These four examples of introductions also illustrate that, even within this one book, in which all the chapters are on the same topic of student learning (which means that the authors all have this interest, although, in fact, they may be from different discipline backgrounds), introductions may work differently to provide the reader with a sense of direction. Remember, however, that we have only given you the flavour of the introduction in these examples, because in fact each lasts for at least one or two paragraphs. There is definitely no rule about how long an introduction should be. It all depends on what work it is doing for the assignment.

In these examples each author has decided on the title, whereas commonly in university assignments you have to 'answer' a question that has been set. In this case, your introduction may refer to the assignment question more directly. You may want to explain at the beginning how you are going to address the assignment and also find a way of establishing your own relationship with both the material and the tutor's response to it that you anticipate. Here are some examples of first sentences from students' approaches to an assignment with the following title: 'Basing your answer on two case studies, discuss how different conceptions of "ill health" affect attitudes to treatment.'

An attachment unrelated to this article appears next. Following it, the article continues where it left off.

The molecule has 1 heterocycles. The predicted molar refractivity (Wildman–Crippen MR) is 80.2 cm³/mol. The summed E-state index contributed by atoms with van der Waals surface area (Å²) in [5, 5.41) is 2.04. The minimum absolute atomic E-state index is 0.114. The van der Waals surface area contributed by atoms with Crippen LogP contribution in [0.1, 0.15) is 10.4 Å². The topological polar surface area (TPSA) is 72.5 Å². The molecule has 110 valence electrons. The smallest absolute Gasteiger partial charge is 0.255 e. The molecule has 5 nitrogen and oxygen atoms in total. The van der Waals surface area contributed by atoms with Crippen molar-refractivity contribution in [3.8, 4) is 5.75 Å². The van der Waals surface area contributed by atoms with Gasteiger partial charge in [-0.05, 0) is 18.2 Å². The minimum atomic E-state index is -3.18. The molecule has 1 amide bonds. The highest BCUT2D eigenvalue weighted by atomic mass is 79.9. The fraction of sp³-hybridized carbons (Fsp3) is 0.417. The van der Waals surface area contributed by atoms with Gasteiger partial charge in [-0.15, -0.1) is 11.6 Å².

I shall be using two case studies to tackle this question . . .

There are a number of contributory factors to ill health . . .

The term 'ill health' has a wide range of meanings which are culturally determined.

The growing interest in community medicine has had an important impact both on the notion of 'ill health' and on approaches to treatment

In these cases, too, the introduction does a particular job: it sets the scene for the reader and indicates the direction of the rest of the piece.

It is important to bear in mind that you do have a choice about how you introduce your assignment and that there are many different ways of doing it. Some introductions will be much more obvious than others. These will be 'set apart' from the main body of the piece of writing, and will announce the writer's intentions. Other introductions will ignore this, leave out the writer's identity and serve more as a simple beginning or opening, which flows more seamlessly into the rest of the assignment.

In the following activity we ask you to look at a range of examples of introductions in students' assignments on the same topic. The purpose of the task is that you are aware of different ways of introducing an assignment and that you are able to notice how the introduction is working. So do try to work with others on this task so that you can compare one another's work.